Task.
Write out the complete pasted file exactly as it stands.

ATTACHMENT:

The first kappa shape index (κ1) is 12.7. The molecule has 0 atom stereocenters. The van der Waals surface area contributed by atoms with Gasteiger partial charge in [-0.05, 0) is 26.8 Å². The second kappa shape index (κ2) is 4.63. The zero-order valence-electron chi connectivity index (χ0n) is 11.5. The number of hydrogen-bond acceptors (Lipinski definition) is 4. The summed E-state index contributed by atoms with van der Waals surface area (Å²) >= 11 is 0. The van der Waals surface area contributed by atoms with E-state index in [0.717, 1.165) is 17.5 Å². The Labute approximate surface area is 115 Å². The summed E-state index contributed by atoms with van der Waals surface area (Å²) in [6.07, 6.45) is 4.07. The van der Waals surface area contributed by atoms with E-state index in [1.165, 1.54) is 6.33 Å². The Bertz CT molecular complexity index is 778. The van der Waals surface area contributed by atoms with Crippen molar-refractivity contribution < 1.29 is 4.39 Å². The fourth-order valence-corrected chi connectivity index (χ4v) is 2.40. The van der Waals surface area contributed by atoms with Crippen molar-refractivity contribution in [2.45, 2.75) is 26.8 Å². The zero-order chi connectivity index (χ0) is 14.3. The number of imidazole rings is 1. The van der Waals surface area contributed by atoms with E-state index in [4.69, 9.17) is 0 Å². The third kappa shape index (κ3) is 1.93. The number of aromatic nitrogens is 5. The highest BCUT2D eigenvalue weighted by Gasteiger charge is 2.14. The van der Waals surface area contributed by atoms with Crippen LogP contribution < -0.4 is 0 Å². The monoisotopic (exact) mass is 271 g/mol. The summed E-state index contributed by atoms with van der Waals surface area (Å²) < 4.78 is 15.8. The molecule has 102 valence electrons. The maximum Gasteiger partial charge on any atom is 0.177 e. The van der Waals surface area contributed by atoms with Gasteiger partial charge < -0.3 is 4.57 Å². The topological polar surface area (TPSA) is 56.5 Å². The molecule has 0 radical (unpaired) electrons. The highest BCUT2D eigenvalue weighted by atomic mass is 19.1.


The first kappa shape index (κ1) is 12.7. The molecule has 0 atom stereocenters. The van der Waals surface area contributed by atoms with Gasteiger partial charge in [-0.05, 0) is 26.8 Å². The second kappa shape index (κ2) is 4.63. The zero-order valence-electron chi connectivity index (χ0n) is 11.5. The number of hydrogen-bond acceptors (Lipinski definition) is 4. The summed E-state index contributed by atoms with van der Waals surface area (Å²) >= 11 is 0. The van der Waals surface area contributed by atoms with E-state index in [0.717, 1.165) is 17.5 Å². The Labute approximate surface area is 115 Å². The summed E-state index contributed by atoms with van der Waals surface area (Å²) in [6.07, 6.45) is 4.07. The van der Waals surface area contributed by atoms with E-state index in [1.165, 1.54) is 6.33 Å². The Bertz CT molecular complexity index is 778. The van der Waals surface area contributed by atoms with Crippen molar-refractivity contribution < 1.29 is 4.39 Å². The fourth-order valence-corrected chi connectivity index (χ4v) is 2.40. The van der Waals surface area contributed by atoms with Crippen molar-refractivity contribution in [2.45, 2.75) is 26.8 Å². The zero-order chi connectivity index (χ0) is 14.3. The number of imidazole rings is 1. The van der Waals surface area contributed by atoms with E-state index in [4.69, 9.17) is 0 Å². The third kappa shape index (κ3) is 1.93. The number of aromatic nitrogens is 5. The highest BCUT2D eigenvalue weighted by Gasteiger charge is 2.14. The van der Waals surface area contributed by atoms with Crippen LogP contribution < -0.4 is 0 Å². The monoisotopic (exact) mass is 271 g/mol. The summed E-state index contributed by atoms with van der Waals surface area (Å²) < 4.78 is 15.8. The molecule has 102 valence electrons. The maximum Gasteiger partial charge on any atom is 0.177 e. The van der Waals surface area contributed by atoms with Gasteiger partial charge < -0.3 is 4.57 Å². The topological polar surface area (TPSA) is 56.5 Å². The molecule has 0 radical (unpaired) electrons. The highest BCUT2D eigenvalue weighted by atomic mass is 19.1.